Do you think that Nurse Practitioners that go straight from BSN to APRN without working as RNs first are incompetant?
  6. by   sirI
    Do you think that Nurse Practitioners that go straight from BSN to APRN without working as RNs first are incompetant?
    No, I do not think they are incompetant and no one here has intimated that. Just very very inexperienced, have zero situations to reflect upon other than those very few patients with whom they have had contact as students in clinicals, lack the astute diagnostic abilities as they relate to the disease process for they've not had the experience to work with and/or troubleshoot many scenarios/situations, and are woefully unprepared for the real world.

    On another note, if you are truly interested in liability stats as they relate to the RN and/or NP, I suggest you start another thread about this topic for we have ventured off topic discussing liability issues.

    Now, back to the topic at hand: "Becoming an NP with little to no nursing experience??"
  7. by   core0
    Quote from siri
    No, I do not think they are incompetant and no one here has intimated that. Just very very inexperienced, have zero situations to reflect upon other than those very few patients with whom they have had contact as students in clinicals, lack the astute diagnostic abilities as they relate to the disease process for they've not had the experience to work with and/or troubleshoot many scenarios/situations, and are woefully unprepared for the real world.

    On another note, if you are truly interested in liability stats as they relate to the RN and/or NP, I suggest you start another thread about this topic for we have ventured off topic discussing liability issues.

    Now, back to the topic at hand: "Becoming an NP with little to no nursing experience??"
    But can you assume all nurses have equal exposure to scenarios and situations just because they have experience. Surely you have seen NP's that are unable to process this information as NP's (unable to make the leap so to speak)? Or what about qualitative differences in experience? Is a med surg nurse the same as an ICU nurse? Nursing educators and at least one state BON state that the NP's only qualifications are what they learned as NP's not their previous experience as nurses.

    There are a number of assumptions here that may or may not be true about how useful nursing experience is as an NP. It is similar to a previous post asking why someone would want a nurse with less experience as an NP. This assumes that an NP that is an experienced nurse would be able to see patients faster than an NP that is an inexperienced nurse. I think these are two different skillsets.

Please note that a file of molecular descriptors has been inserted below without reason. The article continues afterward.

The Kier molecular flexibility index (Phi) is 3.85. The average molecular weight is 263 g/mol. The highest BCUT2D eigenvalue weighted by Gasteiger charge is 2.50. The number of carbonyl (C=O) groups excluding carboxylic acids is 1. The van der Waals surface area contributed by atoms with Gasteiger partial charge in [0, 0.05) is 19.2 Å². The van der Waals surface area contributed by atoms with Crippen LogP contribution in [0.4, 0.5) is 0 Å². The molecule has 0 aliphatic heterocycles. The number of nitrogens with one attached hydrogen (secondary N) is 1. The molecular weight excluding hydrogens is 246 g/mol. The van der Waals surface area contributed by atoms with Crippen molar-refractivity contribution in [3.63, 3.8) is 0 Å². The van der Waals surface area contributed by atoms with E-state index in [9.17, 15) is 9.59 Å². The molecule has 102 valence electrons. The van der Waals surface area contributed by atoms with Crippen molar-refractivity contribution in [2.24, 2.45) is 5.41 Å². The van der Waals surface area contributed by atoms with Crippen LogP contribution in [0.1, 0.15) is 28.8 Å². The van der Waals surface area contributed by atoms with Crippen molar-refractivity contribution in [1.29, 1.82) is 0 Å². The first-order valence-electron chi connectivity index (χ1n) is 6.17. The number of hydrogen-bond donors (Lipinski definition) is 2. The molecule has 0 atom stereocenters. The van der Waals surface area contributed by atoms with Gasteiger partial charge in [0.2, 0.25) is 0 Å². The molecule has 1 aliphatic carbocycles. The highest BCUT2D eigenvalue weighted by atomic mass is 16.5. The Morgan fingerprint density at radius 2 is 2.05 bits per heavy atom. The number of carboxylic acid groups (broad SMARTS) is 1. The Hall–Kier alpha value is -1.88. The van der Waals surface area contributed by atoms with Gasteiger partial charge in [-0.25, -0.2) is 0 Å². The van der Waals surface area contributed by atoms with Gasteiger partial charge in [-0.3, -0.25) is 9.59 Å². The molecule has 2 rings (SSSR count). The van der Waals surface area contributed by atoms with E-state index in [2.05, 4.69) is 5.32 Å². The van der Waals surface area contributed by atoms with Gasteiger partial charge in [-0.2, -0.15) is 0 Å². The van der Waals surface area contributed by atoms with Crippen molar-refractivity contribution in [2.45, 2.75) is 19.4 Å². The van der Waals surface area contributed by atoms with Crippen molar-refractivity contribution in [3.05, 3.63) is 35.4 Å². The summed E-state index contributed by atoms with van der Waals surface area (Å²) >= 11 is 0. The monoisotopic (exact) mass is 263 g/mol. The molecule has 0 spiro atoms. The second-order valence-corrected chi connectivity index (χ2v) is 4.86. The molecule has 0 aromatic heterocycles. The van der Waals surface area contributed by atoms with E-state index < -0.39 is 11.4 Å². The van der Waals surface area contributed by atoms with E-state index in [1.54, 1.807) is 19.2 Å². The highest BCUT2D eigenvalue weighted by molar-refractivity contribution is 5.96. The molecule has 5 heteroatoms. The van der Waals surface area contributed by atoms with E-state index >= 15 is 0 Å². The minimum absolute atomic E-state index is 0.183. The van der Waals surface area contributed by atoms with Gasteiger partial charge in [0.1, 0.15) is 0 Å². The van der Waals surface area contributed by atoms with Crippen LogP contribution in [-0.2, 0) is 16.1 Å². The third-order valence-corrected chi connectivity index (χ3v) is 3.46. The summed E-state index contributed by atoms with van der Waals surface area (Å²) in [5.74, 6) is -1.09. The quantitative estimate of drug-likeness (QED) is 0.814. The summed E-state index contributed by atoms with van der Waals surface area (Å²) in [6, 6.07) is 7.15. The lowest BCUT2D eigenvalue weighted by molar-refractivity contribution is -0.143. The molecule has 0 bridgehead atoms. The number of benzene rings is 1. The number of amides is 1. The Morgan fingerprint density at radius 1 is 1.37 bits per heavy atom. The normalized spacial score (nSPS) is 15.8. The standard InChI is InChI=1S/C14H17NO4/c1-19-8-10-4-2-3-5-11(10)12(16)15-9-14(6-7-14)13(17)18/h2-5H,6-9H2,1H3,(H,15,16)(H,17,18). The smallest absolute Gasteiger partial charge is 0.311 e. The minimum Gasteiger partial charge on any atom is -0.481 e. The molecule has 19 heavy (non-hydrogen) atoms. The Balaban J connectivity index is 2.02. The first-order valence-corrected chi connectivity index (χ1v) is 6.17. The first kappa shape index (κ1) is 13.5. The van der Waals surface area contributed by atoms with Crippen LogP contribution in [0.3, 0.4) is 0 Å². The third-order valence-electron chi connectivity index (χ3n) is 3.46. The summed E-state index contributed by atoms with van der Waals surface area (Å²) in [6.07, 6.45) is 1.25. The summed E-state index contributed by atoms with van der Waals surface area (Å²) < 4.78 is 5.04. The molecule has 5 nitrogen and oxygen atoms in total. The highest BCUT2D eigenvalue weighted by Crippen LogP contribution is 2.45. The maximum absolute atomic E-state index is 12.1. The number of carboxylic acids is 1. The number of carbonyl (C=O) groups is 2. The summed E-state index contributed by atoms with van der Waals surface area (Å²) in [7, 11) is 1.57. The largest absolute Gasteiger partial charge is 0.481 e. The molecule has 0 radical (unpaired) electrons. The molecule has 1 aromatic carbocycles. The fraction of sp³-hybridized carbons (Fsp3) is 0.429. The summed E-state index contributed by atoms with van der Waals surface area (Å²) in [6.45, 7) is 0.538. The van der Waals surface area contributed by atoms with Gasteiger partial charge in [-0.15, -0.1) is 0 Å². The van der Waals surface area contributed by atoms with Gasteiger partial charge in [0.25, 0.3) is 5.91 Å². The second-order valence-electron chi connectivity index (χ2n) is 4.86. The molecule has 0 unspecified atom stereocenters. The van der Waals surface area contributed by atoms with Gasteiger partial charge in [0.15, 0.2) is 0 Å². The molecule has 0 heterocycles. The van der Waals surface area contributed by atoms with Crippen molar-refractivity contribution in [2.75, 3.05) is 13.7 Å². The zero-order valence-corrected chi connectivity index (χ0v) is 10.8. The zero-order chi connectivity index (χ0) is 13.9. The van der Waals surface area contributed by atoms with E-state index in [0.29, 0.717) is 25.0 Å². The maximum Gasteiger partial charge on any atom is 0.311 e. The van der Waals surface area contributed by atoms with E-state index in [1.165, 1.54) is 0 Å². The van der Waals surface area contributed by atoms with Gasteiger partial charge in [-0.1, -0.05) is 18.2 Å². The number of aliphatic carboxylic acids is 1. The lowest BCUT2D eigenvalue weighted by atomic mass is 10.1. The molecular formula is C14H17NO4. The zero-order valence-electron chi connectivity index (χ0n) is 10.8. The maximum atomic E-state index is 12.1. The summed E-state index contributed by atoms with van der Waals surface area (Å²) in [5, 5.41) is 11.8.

Finally a question to Siri - as someone who is looking at a Hospital job. My understanding is that since hospitals have relatively deep pockets that they have assets to use if an award goes over the amount of insurance they carry (alleviating the need for an NP or PA to pay out of pocket). In private practice it is common for the employer to pay for malpractice. Is th insurance. Is this common in institutional settings.

    David Carpenter, PA-C
  8. by   core0
    Quote from Uberman5000
    O

    C) In settling the defendant admits NO WRONGDOING
    I'll just address one of these issues. If you settle, you are entered in the national practitioner data bank. This is reportable on your license in most states and on credentialling in most hospitals. One of the things that you want to ensure is that you have the right to make a decision on settlements and not let the insurance company do it for you. This is also why you want your own policy, not the policy of the practice. You want to make sure whatever decisions are in your best interest.

    David Carpenter, PA-C
  9. by   Sheri257
    Quote from core0
    I'll just address one of these issues. If you settle, you are entered in the national practitioner data bank. This is reportable on your license in most states and on credentialling in most hospitals. One of the things that you want to ensure is that you have the right to make a decision on settlements and not let the insurance company do it for you. This is also why you want your own policy, not the policy of the practice. You want to make sure whatever decisions are in your best interest.

    David Carpenter, PA-C
    Thank you. Again, this is my point exactly.

    While the issue of lawsuits may seem off topic to some, to me, it's not.

    My original point was: the additional potential liability alone would be reason enough to want nursing experience as an NP, IMHO.

    I won't debate the legal aspects any further (as requested by the moderator) but, I just wanted to clarify why I brought it up in the first place.

    :typing
    Last edit by Sheri257 on Dec 17, '06
  10. by   Miss Ludie
    Been scanning this thread with some amount of interest. I feel that some here are playing devil's advocate, shaking cages, pulling chains. But all in all there has been some intriguing debate.

    There is one word that has bothered me Uberman and that is:

    Hence the double phallacy